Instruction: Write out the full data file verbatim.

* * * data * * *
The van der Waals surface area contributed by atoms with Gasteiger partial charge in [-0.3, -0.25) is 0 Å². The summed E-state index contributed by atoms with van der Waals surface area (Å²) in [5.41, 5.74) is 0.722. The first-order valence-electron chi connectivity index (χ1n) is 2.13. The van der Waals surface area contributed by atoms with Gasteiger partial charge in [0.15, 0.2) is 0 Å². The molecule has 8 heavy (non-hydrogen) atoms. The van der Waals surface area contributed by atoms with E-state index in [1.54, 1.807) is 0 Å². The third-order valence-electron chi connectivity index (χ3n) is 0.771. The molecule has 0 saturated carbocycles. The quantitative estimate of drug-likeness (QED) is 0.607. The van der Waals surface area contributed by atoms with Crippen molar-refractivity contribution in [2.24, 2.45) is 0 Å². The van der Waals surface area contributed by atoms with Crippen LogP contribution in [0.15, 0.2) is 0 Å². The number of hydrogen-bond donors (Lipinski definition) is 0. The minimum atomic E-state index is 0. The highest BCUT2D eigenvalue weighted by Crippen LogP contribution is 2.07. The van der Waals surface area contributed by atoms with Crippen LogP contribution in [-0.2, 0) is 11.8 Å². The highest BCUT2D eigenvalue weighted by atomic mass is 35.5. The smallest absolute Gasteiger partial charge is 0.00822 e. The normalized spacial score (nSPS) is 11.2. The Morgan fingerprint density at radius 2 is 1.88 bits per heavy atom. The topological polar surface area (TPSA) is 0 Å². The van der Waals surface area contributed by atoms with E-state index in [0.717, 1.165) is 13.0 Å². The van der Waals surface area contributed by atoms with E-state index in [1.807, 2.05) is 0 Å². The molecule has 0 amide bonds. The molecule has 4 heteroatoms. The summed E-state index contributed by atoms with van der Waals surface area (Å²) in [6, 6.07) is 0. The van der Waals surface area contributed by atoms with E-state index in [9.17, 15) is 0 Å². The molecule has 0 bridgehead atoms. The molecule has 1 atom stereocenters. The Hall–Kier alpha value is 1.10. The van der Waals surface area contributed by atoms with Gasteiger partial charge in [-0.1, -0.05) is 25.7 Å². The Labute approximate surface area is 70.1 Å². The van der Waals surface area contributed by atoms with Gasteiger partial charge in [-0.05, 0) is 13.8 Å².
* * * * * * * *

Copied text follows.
The van der Waals surface area contributed by atoms with Gasteiger partial charge in [-0.3, -0.25) is 0 Å². The summed E-state index contributed by atoms with van der Waals surface area (Å²) in [5.41, 5.74) is 0.722. The first-order valence-electron chi connectivity index (χ1n) is 2.13. The van der Waals surface area contributed by atoms with Gasteiger partial charge in [0.15, 0.2) is 0 Å². The molecule has 8 heavy (non-hydrogen) atoms. The van der Waals surface area contributed by atoms with E-state index in [1.54, 1.807) is 0 Å². The third-order valence-electron chi connectivity index (χ3n) is 0.771. The molecule has 0 saturated carbocycles. The quantitative estimate of drug-likeness (QED) is 0.607. The van der Waals surface area contributed by atoms with Crippen molar-refractivity contribution in [2.24, 2.45) is 0 Å². The van der Waals surface area contributed by atoms with Crippen LogP contribution in [0.15, 0.2) is 0 Å². The number of hydrogen-bond donors (Lipinski definition) is 0. The minimum atomic E-state index is 0. The highest BCUT2D eigenvalue weighted by Crippen LogP contribution is 2.07. The van der Waals surface area contributed by atoms with Crippen LogP contribution in [-0.2, 0) is 11.8 Å². The highest BCUT2D eigenvalue weighted by atomic mass is 35.5. The smallest absolute Gasteiger partial charge is 0.00822 e. The normalized spacial score (nSPS) is 11.2. The Morgan fingerprint density at radius 2 is 1.88 bits per heavy atom. The topological polar surface area (TPSA) is 0 Å². The van der Waals surface area contributed by atoms with E-state index in [0.717, 1.165) is 13.0 Å². The van der Waals surface area contributed by atoms with E-state index in [1.807, 2.05) is 0 Å². The molecule has 0 amide bonds. The molecule has 4 heteroatoms. The summed E-state index contributed by atoms with van der Waals surface area (Å²) in [6, 6.07) is 0. The van der Waals surface area contributed by atoms with E-state index in [9.17, 15) is 0 Å². The molecule has 0 bridgehead atoms. The molecule has 1 atom stereocenters. The Hall–Kier alpha value is 1.10. The van der Waals surface area contributed by atoms with Gasteiger partial charge in [-0.1, -0.05) is 25.7 Å². The Labute approximate surface area is 70.1 Å². The van der Waals surface area contributed by atoms with Gasteiger partial charge in [-0.05, 0) is 13.8 Å².